At that time I had thought that he would use his remarkable mind to come up with excuses. And one does see this a lot with conservative economists, pouring over the numbers to show that, in fact, the middle class really has seen a tiny increase in incomes. The fact that it is open to debate shows just how rough that argument is. But there is no question since 2010, during which time the median income has decreased while the mean has increased: that means those at the top have seen their incomes go up, those in the middle and bottom have seen their incomes fall.

But John Cochrane doesn’t even make that argument. He just lies: everyone is better off! And note that he is one of the great conservative economic thinkers. And he’s totally immune to evidence. And he will never be embarrassed, because he tells the power elite what they want to hear. Of course, real economists just laugh at him. But that won’t stop him from helping to destroy our republic.

Conservative Thinks Constitution Means Something Different Because “They Should Have Used” Different Language

Russell PearceWhen the Fourteenth Amendment was written, it was written to give credit to the African Americans, recognize them. The way it should be. It was after a terrible Supreme Court decision, called the Dred Scott decision, that did not recognize them as humans virtually — it was outrageous. Well the Republican Congress said we’re not putting up with that. And it was written “born, naturalized, for whom we have jurisdiction.” It’s been hijacked. We have a path to citizenship and it’s not breaking into the country. The Fourteenth Amendment was never intended to be used the way it’s used. It was intended for those… Did you know that when the Fourteenth Amendment was passed in 1866 and ratified in 1868 it did not recognize the American Indian as citizens? And reason was because they were born on a reservation and members of a tribe and they were concerned about that jurisdiction language of the Fourteenth Amendment…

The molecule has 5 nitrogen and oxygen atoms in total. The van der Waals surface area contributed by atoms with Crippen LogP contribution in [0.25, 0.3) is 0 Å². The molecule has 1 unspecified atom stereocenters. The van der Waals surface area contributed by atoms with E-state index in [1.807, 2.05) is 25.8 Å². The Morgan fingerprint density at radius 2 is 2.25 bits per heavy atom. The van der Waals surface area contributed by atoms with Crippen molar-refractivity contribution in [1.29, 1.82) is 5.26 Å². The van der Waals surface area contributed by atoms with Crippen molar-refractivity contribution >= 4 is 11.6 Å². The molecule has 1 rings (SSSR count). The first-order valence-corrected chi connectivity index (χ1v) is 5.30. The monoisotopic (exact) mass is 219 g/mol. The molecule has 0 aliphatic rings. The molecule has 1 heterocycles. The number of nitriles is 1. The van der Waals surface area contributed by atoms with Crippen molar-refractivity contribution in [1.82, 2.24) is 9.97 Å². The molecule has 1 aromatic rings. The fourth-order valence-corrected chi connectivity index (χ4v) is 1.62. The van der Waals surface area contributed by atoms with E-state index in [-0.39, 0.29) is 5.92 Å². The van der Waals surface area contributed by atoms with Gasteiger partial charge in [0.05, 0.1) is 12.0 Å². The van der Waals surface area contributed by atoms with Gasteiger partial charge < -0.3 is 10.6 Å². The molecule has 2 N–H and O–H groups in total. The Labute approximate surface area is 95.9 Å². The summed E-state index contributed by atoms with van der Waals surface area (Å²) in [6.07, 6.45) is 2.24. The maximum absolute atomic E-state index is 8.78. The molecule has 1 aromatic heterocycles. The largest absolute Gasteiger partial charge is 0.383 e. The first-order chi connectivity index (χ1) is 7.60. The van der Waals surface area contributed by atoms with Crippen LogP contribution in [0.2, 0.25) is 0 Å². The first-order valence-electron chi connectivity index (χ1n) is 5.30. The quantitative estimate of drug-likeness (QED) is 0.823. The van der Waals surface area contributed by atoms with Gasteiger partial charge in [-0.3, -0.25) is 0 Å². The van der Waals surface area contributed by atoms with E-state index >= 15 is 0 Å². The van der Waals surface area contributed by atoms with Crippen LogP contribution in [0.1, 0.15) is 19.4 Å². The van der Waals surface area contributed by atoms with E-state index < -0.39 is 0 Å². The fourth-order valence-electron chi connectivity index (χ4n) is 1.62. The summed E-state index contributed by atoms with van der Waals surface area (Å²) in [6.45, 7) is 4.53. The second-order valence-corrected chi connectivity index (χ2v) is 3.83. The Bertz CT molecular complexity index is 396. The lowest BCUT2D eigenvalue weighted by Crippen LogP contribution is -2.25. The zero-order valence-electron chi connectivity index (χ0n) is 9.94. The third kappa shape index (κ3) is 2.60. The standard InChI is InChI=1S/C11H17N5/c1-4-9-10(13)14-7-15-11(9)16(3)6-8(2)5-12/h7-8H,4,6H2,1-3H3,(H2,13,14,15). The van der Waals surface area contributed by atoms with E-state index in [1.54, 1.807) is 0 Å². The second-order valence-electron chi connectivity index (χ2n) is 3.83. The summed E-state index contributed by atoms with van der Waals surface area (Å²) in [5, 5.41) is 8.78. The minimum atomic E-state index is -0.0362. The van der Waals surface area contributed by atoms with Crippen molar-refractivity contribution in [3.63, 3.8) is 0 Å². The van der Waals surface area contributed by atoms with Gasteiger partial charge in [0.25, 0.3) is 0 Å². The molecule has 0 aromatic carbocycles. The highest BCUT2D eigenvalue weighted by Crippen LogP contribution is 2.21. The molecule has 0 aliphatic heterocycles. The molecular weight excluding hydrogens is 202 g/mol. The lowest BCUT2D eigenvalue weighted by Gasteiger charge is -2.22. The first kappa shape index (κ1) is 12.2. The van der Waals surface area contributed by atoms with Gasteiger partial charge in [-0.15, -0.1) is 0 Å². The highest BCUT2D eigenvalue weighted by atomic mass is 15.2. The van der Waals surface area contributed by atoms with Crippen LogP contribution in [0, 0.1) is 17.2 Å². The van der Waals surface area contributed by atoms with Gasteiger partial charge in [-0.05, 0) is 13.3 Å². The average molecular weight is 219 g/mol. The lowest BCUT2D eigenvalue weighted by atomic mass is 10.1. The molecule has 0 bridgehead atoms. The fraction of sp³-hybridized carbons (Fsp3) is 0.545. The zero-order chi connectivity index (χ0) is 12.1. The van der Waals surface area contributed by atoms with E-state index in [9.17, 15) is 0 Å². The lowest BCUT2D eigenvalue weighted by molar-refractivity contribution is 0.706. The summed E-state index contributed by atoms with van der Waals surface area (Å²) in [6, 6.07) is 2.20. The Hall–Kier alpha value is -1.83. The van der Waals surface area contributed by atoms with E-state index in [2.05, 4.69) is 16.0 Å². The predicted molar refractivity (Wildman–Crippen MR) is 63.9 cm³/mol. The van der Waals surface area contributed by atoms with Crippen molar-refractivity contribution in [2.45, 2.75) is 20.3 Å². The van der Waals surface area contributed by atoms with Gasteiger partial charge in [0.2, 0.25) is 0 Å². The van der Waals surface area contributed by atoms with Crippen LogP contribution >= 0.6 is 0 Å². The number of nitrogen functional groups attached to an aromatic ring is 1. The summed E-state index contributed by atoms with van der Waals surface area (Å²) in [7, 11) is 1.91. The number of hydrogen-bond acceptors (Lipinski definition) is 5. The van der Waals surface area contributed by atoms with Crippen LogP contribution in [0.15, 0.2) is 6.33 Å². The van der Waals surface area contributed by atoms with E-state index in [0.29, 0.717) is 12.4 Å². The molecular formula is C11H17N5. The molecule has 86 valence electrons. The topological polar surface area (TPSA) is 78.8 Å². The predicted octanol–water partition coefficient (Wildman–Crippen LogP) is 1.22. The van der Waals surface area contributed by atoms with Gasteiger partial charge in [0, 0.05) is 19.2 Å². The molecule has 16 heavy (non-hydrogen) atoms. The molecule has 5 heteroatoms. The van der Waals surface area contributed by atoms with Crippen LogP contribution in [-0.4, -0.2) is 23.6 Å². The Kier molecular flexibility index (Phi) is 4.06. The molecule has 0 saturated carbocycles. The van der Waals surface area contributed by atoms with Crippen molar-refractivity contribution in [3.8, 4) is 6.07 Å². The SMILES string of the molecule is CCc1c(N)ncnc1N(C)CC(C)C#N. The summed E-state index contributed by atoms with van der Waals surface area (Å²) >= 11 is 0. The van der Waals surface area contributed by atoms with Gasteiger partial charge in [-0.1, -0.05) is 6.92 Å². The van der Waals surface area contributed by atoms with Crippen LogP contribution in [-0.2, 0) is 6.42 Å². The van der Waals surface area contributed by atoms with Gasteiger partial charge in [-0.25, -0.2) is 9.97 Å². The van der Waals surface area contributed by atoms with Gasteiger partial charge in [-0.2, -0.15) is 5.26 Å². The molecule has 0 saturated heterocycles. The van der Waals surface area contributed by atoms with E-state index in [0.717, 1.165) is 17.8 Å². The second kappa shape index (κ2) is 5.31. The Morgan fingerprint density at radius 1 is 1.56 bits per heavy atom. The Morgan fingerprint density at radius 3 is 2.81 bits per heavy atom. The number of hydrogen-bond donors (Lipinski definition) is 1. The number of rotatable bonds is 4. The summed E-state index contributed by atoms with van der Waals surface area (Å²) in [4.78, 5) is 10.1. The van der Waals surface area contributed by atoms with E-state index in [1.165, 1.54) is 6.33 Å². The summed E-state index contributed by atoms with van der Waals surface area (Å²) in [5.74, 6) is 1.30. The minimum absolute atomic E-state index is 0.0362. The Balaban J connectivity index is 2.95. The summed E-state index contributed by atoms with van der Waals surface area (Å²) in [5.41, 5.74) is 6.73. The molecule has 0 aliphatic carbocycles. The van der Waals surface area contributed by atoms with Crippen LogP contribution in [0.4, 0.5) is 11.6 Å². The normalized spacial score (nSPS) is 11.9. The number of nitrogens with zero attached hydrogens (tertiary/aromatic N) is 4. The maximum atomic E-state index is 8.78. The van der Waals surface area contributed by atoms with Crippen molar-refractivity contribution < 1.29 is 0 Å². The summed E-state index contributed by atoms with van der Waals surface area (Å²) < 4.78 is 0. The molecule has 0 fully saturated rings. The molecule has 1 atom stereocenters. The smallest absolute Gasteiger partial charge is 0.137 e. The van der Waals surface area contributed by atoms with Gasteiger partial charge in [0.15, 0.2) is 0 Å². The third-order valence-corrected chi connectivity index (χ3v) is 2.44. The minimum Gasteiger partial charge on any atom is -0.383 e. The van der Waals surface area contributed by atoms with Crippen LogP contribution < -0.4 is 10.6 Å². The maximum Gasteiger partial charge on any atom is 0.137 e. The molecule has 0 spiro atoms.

That was written by the same Congress that wrote the Civil Rights Amendment in 1866 that was a response to the Dred Scott decision. And then that same Congress that wrote the Civil Rights Amendment 1866, which has similar language but a little different that makes it very clear, and they should have used that same language. That same Congress that wrote the Fourteenth Amendment because they wanted to give the Civil Rights Amendment Constitutional protection, which I think was the right thing to do. They made it very clear in the debate on the floor.

—Arizona State Senator Russell Pearce
John King USA

Jimmy Carter, a Better President Than We Deserve

Jimmy CarterIt is hard to believe, but Jimmy Carter is 90 years old today. Like any president, he is a mixed bag. For one thing, he was the proto-New Democrat. He was very good on most issues, but when it came to the economy, he was pretty conservative — at least for that time. Now conservatives would have to come up with new ways to describe them. “Double plus bad communist double socialist plus plus Marxist”?

But he still has a bad reputation — especially among conservatives. About the worst thing a conservative can say about a Democratic president is that he is like Carter. This is a remarkable thing and shows the total lack of knowledge among conservatives. In terms of foreign policy, he negotiated that little Nobel Peace Prize winning Camp David Accords. This not only has kept the peace between Israel and Egypt for 35 years, it is also the last really helpful thing we’ve done in the region. Of course, he also did things I don’t like. He ended Nixon’s détente policy and revved up the Cold War. Conservatives should love this, of course. But they don’t, mostly because they don’t even know about it.